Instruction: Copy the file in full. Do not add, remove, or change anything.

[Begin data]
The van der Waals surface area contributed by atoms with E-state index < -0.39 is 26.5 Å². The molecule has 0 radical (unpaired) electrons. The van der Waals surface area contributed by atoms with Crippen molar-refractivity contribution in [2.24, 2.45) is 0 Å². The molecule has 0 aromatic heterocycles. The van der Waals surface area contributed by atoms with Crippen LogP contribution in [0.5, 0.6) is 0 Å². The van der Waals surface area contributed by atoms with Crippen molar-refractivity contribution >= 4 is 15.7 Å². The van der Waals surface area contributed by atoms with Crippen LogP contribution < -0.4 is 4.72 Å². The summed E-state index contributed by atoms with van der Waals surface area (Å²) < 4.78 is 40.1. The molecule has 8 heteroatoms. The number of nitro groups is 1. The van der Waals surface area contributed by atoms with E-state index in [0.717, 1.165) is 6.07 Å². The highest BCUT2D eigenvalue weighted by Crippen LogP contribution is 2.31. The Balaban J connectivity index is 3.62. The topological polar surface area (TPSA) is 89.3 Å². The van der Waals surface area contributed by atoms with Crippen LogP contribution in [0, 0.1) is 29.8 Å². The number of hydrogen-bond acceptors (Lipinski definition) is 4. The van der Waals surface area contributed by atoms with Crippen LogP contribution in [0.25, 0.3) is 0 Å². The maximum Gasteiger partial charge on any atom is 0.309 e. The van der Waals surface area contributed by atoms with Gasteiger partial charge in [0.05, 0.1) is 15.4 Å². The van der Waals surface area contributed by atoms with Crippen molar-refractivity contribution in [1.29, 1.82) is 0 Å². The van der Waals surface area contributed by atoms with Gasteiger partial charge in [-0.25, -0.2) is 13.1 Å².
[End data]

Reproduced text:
The van der Waals surface area contributed by atoms with E-state index < -0.39 is 26.5 Å². The molecule has 0 radical (unpaired) electrons. The van der Waals surface area contributed by atoms with Crippen molar-refractivity contribution in [2.24, 2.45) is 0 Å². The molecule has 0 aromatic heterocycles. The van der Waals surface area contributed by atoms with Crippen LogP contribution in [0.5, 0.6) is 0 Å². The van der Waals surface area contributed by atoms with Crippen molar-refractivity contribution >= 4 is 15.7 Å². The van der Waals surface area contributed by atoms with Crippen LogP contribution < -0.4 is 4.72 Å². The summed E-state index contributed by atoms with van der Waals surface area (Å²) < 4.78 is 40.1. The molecule has 8 heteroatoms. The number of nitro groups is 1. The van der Waals surface area contributed by atoms with E-state index in [0.717, 1.165) is 6.07 Å². The highest BCUT2D eigenvalue weighted by Crippen LogP contribution is 2.31. The Balaban J connectivity index is 3.62. The topological polar surface area (TPSA) is 89.3 Å². The van der Waals surface area contributed by atoms with Crippen LogP contribution in [0, 0.1) is 29.8 Å². The number of hydrogen-bond acceptors (Lipinski definition) is 4. The van der Waals surface area contributed by atoms with Crippen LogP contribution in [0.25, 0.3) is 0 Å². The maximum Gasteiger partial charge on any atom is 0.309 e. The van der Waals surface area contributed by atoms with Gasteiger partial charge in [0.05, 0.1) is 15.4 Å². The van der Waals surface area contributed by atoms with Crippen molar-refractivity contribution in [1.29, 1.82) is 0 Å². The van der Waals surface area contributed by atoms with Gasteiger partial charge in [-0.25, -0.2) is 13.1 Å².